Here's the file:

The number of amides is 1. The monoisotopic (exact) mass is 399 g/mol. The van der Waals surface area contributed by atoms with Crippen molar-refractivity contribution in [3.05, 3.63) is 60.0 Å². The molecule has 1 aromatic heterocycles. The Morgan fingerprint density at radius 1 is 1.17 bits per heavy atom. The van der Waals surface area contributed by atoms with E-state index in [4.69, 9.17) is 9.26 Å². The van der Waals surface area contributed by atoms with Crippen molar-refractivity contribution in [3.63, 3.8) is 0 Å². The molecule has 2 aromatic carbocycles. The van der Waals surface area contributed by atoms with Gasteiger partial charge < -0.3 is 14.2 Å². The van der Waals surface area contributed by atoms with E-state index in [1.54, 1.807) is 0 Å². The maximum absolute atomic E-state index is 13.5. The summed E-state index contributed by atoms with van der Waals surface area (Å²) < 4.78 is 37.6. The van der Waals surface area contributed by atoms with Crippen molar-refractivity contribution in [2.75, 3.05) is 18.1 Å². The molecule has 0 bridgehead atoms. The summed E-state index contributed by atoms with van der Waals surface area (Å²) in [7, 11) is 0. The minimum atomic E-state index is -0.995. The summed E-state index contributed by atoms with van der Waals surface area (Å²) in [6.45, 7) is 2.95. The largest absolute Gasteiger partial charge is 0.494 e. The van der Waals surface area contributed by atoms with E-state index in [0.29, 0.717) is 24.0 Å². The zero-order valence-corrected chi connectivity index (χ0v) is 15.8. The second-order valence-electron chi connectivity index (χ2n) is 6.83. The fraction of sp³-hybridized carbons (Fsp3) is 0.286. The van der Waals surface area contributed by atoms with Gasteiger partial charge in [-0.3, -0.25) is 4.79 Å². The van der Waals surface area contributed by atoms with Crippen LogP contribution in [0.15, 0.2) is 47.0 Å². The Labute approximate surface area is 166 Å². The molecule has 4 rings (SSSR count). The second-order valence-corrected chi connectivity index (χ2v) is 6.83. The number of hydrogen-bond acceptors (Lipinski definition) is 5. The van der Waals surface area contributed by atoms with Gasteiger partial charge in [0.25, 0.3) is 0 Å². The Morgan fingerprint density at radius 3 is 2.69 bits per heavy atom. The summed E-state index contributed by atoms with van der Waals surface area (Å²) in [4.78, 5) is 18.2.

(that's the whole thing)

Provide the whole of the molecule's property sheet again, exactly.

The number of amides is 1. The monoisotopic (exact) mass is 399 g/mol. The van der Waals surface area contributed by atoms with Crippen molar-refractivity contribution in [3.05, 3.63) is 60.0 Å². The molecule has 1 aromatic heterocycles. The Morgan fingerprint density at radius 1 is 1.17 bits per heavy atom. The van der Waals surface area contributed by atoms with E-state index in [4.69, 9.17) is 9.26 Å². The van der Waals surface area contributed by atoms with Crippen molar-refractivity contribution in [3.63, 3.8) is 0 Å². The molecule has 2 aromatic carbocycles. The van der Waals surface area contributed by atoms with Gasteiger partial charge < -0.3 is 14.2 Å². The van der Waals surface area contributed by atoms with E-state index in [1.54, 1.807) is 0 Å². The maximum absolute atomic E-state index is 13.5. The summed E-state index contributed by atoms with van der Waals surface area (Å²) < 4.78 is 37.6. The van der Waals surface area contributed by atoms with Crippen molar-refractivity contribution in [2.75, 3.05) is 18.1 Å². The molecule has 0 bridgehead atoms. The summed E-state index contributed by atoms with van der Waals surface area (Å²) in [7, 11) is 0. The minimum atomic E-state index is -0.995. The summed E-state index contributed by atoms with van der Waals surface area (Å²) in [6.45, 7) is 2.95. The largest absolute Gasteiger partial charge is 0.494 e. The van der Waals surface area contributed by atoms with E-state index in [0.29, 0.717) is 24.0 Å². The zero-order valence-corrected chi connectivity index (χ0v) is 15.8. The second-order valence-electron chi connectivity index (χ2n) is 6.83. The fraction of sp³-hybridized carbons (Fsp3) is 0.286. The van der Waals surface area contributed by atoms with Gasteiger partial charge in [-0.3, -0.25) is 4.79 Å². The van der Waals surface area contributed by atoms with Crippen LogP contribution in [0.15, 0.2) is 47.0 Å². The Labute approximate surface area is 166 Å². The molecule has 4 rings (SSSR count). The second-order valence-corrected chi connectivity index (χ2v) is 6.83. The number of hydrogen-bond acceptors (Lipinski definition) is 5. The van der Waals surface area contributed by atoms with Gasteiger partial charge in [0.25, 0.3) is 0 Å². The Morgan fingerprint density at radius 3 is 2.69 bits per heavy atom. The summed E-state index contributed by atoms with van der Waals surface area (Å²) in [4.78, 5) is 18.2.